"If the Republicans are serious about winning this race, they'd better get serious about giving," Lewis told press conference attendees. Moments later, Arnold-Jones issued a press release thanking Lewis for "the passion that he has brought to this race."

Although Arnold-Jones no longer faces a high-profile opponent in Congressional District 1, the swing district that includes Albuquerque, the Republicans' race to challenge the Democrats for outgoing US Sen. Jeff Bingaman's seat remains contested, with longshot candidate Greg Sowards continuing to compete against former US Rep. Heather Wilson.

"We will be fooling ourselves if we think that the White House and the Democratic Senatorial Committee doesn't have a stack of politics and research that they cannot wait to unleash on an unelectable career politician," Sowards' son Ben said during his introduction.

Several delegates responded with boos and hisses.

Ben Sowards was referring to Wilson's alleged involvement in the firing of former US Attorney David Iglesias, as part of the 2006 US attorneys firing controversy under President George W Bush. Iglesias accused Wilson of pressuring him to speed up an investigation of then-state Senate Majority Leader Manny Aragón before the 2006 elections. In 2007, the US House Ethics Committee decided not to investigate Wilson over the matter—but her name entered the spotlight again in 2009, when testimony by former Bush operative Karl Rove contradicted Wilson's denial of having pushed for Iglesias' firing.

Both Sowards and state Democratic Party Chairman Javier Gonzales have already brought up the issue, which will likely arise again this fall if Wilson wins the nomination, but Wilson brushes it off as old news.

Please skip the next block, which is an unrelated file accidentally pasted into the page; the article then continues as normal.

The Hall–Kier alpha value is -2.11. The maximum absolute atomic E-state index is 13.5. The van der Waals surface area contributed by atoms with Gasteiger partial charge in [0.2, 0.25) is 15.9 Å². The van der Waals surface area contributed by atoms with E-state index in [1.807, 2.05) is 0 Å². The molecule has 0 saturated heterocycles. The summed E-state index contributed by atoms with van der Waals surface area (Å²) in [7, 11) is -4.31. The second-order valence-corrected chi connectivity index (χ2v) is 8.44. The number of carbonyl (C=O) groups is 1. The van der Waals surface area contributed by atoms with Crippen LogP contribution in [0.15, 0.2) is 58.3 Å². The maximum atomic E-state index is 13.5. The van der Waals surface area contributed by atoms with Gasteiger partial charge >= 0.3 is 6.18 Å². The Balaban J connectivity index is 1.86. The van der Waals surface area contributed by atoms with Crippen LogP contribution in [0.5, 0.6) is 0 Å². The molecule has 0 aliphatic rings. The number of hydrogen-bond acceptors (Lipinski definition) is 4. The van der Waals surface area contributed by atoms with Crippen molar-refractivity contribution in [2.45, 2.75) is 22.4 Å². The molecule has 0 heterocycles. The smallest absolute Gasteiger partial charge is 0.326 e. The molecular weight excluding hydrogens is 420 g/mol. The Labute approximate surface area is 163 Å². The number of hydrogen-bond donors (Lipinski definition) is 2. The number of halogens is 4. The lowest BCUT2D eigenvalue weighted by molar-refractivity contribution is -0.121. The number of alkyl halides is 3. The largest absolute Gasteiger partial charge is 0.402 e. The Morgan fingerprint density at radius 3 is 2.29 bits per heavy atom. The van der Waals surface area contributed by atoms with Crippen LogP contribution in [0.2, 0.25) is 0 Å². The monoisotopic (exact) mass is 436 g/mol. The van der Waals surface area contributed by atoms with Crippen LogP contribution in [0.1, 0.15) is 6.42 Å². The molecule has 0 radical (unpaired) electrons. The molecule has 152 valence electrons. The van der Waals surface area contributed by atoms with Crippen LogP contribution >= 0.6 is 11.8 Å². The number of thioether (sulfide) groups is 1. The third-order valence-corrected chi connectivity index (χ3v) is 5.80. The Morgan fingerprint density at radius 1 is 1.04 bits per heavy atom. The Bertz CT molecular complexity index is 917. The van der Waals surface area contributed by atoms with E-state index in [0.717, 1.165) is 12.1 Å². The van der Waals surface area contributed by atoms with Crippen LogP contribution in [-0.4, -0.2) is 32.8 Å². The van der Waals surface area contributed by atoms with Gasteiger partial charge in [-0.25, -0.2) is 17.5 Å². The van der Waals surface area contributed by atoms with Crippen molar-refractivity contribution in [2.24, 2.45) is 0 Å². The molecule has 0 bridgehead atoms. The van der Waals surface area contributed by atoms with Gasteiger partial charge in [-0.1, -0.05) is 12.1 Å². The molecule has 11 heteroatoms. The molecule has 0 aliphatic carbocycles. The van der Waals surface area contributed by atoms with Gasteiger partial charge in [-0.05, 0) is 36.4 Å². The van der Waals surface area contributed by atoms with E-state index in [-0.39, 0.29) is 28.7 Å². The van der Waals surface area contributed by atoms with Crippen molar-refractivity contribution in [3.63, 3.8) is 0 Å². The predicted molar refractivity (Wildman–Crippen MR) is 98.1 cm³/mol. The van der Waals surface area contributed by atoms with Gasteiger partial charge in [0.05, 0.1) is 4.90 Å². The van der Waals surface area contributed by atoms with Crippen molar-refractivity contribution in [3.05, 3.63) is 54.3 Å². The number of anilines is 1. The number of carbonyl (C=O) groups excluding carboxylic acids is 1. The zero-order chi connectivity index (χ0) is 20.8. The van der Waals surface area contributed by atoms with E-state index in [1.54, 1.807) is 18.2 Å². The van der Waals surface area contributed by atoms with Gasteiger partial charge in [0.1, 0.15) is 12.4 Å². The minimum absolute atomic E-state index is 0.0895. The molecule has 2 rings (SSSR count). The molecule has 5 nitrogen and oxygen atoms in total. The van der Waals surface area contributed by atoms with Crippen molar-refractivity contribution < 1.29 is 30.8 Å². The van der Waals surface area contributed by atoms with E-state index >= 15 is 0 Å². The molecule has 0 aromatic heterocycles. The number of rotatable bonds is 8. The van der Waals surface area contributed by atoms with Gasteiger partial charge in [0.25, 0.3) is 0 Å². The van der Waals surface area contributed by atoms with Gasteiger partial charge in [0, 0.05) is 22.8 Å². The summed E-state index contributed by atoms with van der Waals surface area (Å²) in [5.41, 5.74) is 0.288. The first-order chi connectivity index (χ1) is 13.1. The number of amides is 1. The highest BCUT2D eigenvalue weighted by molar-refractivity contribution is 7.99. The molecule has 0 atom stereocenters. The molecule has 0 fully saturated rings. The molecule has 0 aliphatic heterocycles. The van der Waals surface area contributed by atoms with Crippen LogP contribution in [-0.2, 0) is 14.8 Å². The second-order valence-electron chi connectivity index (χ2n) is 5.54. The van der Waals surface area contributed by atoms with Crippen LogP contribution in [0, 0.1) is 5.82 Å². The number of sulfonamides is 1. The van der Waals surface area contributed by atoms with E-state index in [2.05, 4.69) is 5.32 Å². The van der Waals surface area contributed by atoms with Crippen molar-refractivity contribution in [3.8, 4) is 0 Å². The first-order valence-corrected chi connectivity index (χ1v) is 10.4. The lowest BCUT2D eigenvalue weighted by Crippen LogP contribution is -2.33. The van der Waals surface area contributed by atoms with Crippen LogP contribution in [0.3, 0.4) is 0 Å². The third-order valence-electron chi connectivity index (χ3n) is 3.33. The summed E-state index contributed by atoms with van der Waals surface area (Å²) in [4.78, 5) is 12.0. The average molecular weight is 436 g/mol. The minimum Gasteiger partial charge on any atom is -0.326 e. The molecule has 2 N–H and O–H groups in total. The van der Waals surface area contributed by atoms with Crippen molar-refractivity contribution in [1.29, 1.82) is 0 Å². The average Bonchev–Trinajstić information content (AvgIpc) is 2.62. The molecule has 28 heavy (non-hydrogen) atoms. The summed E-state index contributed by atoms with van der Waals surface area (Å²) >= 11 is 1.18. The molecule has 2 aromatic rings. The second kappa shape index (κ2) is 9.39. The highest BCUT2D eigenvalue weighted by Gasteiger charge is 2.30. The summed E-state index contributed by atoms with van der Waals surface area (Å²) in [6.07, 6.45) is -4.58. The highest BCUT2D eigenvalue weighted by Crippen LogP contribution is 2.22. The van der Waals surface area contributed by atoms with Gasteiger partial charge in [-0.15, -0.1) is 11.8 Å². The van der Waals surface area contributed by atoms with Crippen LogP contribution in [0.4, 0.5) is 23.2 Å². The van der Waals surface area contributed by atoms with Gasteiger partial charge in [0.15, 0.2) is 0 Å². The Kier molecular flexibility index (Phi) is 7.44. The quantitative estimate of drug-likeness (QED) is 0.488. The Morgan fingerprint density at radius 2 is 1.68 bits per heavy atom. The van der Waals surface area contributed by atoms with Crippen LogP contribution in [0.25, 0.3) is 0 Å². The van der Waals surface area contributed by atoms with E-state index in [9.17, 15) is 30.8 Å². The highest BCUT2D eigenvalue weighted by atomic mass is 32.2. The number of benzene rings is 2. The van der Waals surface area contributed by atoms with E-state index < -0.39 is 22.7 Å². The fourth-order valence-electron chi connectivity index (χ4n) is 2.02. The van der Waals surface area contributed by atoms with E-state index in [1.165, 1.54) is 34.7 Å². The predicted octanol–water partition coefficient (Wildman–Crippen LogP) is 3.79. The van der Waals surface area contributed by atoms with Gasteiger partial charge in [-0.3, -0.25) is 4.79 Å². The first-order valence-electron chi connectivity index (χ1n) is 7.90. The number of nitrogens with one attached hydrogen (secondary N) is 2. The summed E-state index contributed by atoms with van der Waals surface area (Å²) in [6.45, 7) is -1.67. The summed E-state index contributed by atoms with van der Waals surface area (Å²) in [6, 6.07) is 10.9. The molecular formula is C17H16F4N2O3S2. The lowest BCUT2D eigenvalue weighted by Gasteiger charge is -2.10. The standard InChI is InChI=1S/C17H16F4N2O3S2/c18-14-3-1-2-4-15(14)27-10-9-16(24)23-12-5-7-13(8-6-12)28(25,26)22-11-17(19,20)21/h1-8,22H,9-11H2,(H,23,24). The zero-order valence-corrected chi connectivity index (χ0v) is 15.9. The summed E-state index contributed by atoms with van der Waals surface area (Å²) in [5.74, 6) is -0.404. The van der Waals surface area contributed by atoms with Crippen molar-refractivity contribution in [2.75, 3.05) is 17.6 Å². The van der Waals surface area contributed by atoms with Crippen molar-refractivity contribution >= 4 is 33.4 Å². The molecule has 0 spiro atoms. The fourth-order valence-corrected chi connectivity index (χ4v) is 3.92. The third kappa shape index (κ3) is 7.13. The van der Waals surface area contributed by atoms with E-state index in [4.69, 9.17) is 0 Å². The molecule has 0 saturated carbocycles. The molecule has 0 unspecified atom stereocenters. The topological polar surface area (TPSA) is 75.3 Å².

"That's been dismissed a long time ago," she tells SFR. "My actions were entirely appropriate, and Manny Aragón is in prison, where he belongs."

Indeed, corruption scandals that have plagued mostly Democrats in recent years may be the state GOP's biggest hope for victory in 2012. Dianna Duran, for instance, recently became New Mexico's first Republican Secretary of State since 1930, in large part because of the corruption scandals that plagued her two predecessors, Democrats Rebecca Vigil-Giron and Mary Herrera.

Democrats are also losing ground among registered voters. Although registered Democrats still outnumber Republicans by 17 percent, their numbers have been dropping, while the GOP's have stayed relatively

One Democratic stronghold remains in Congressional District 3, which includes Santa Fe and where Democrats outnumber Republicans by 25 percent. GOP preprimary winner Rick Newton is already off to a rocky start after falsely claiming that US Rep. Ben Ray Luján, D-NM, was a member of the "Socialist Party of America" (likely a reference to the Democratic Socialists of America).

Still, Kerry Boyd, a Republican delegate for Santa Fe County, says conservatives are ready to tap into more conservative areas in Stanley and Edgewood. But in Santa Fe, Boyd says, "There are too many progressives and too many liberals. It's a government town."

But even the state's long history of Democratic control has its advantages for Republicans, who criticize New Mexico's perpetually low rankings in quality-of-life indicators such as child poverty and educational attainment.

 "We're at the bottom of all the goodness and the top of all the badness," Russell Allen, the Doña Ana County Republican Party chairman who's challenging state Sen. John Arthur Smith, D-Hidalgo, for his seat this year, tells SFR. "There needs to be change."

Summers agrees that the time is right in New Mexico for a change of power, but his analysis is tinged with cynicism.

"Give them 70 years, then they'll have to throw those rascals out," he says. "That's the nature of power. If you don't believe me, ask Gadhafi."